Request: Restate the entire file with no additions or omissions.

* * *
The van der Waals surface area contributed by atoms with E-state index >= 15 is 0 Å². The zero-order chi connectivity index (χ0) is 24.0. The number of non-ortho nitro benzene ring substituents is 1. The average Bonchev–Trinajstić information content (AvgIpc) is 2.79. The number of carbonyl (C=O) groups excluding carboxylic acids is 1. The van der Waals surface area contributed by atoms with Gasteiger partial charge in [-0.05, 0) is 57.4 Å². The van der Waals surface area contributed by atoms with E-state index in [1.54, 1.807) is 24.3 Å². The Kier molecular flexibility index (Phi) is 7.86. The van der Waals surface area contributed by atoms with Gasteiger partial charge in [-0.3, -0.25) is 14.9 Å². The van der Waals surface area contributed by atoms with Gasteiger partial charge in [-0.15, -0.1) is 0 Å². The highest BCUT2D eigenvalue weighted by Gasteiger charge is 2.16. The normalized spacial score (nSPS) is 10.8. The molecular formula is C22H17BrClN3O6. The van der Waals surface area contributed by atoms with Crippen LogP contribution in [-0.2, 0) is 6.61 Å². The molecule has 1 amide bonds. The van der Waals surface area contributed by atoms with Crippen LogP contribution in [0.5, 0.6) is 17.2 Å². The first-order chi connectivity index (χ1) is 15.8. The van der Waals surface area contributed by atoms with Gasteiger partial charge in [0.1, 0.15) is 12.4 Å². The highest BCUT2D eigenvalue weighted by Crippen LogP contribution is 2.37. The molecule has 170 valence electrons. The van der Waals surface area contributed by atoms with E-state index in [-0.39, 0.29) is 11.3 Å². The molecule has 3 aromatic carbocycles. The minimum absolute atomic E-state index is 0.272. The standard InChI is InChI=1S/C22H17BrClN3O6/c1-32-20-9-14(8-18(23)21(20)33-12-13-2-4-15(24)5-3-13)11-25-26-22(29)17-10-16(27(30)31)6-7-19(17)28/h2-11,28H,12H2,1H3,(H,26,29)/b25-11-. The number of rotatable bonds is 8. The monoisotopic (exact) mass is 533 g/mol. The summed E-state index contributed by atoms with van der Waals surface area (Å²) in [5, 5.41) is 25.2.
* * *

The van der Waals surface area contributed by atoms with E-state index >= 15 is 0 Å². The zero-order chi connectivity index (χ0) is 24.0. The number of non-ortho nitro benzene ring substituents is 1. The average Bonchev–Trinajstić information content (AvgIpc) is 2.79. The number of carbonyl (C=O) groups excluding carboxylic acids is 1. The van der Waals surface area contributed by atoms with Gasteiger partial charge in [-0.05, 0) is 57.4 Å². The van der Waals surface area contributed by atoms with E-state index in [1.54, 1.807) is 24.3 Å². The Kier molecular flexibility index (Phi) is 7.86. The van der Waals surface area contributed by atoms with Gasteiger partial charge in [-0.3, -0.25) is 14.9 Å². The van der Waals surface area contributed by atoms with Gasteiger partial charge in [-0.15, -0.1) is 0 Å². The highest BCUT2D eigenvalue weighted by Gasteiger charge is 2.16. The normalized spacial score (nSPS) is 10.8. The molecular formula is C22H17BrClN3O6. The van der Waals surface area contributed by atoms with Crippen LogP contribution in [-0.2, 0) is 6.61 Å². The molecule has 1 amide bonds. The van der Waals surface area contributed by atoms with Crippen LogP contribution in [0.5, 0.6) is 17.2 Å². The first-order chi connectivity index (χ1) is 15.8. The van der Waals surface area contributed by atoms with Gasteiger partial charge in [0.1, 0.15) is 12.4 Å². The highest BCUT2D eigenvalue weighted by Crippen LogP contribution is 2.37. The molecule has 170 valence electrons. The van der Waals surface area contributed by atoms with E-state index in [-0.39, 0.29) is 11.3 Å². The molecule has 3 aromatic carbocycles. The minimum absolute atomic E-state index is 0.272. The standard InChI is InChI=1S/C22H17BrClN3O6/c1-32-20-9-14(8-18(23)21(20)33-12-13-2-4-15(24)5-3-13)11-25-26-22(29)17-10-16(27(30)31)6-7-19(17)28/h2-11,28H,12H2,1H3,(H,26,29)/b25-11-. The number of rotatable bonds is 8. The monoisotopic (exact) mass is 533 g/mol. The summed E-state index contributed by atoms with van der Waals surface area (Å²) in [5, 5.41) is 25.2.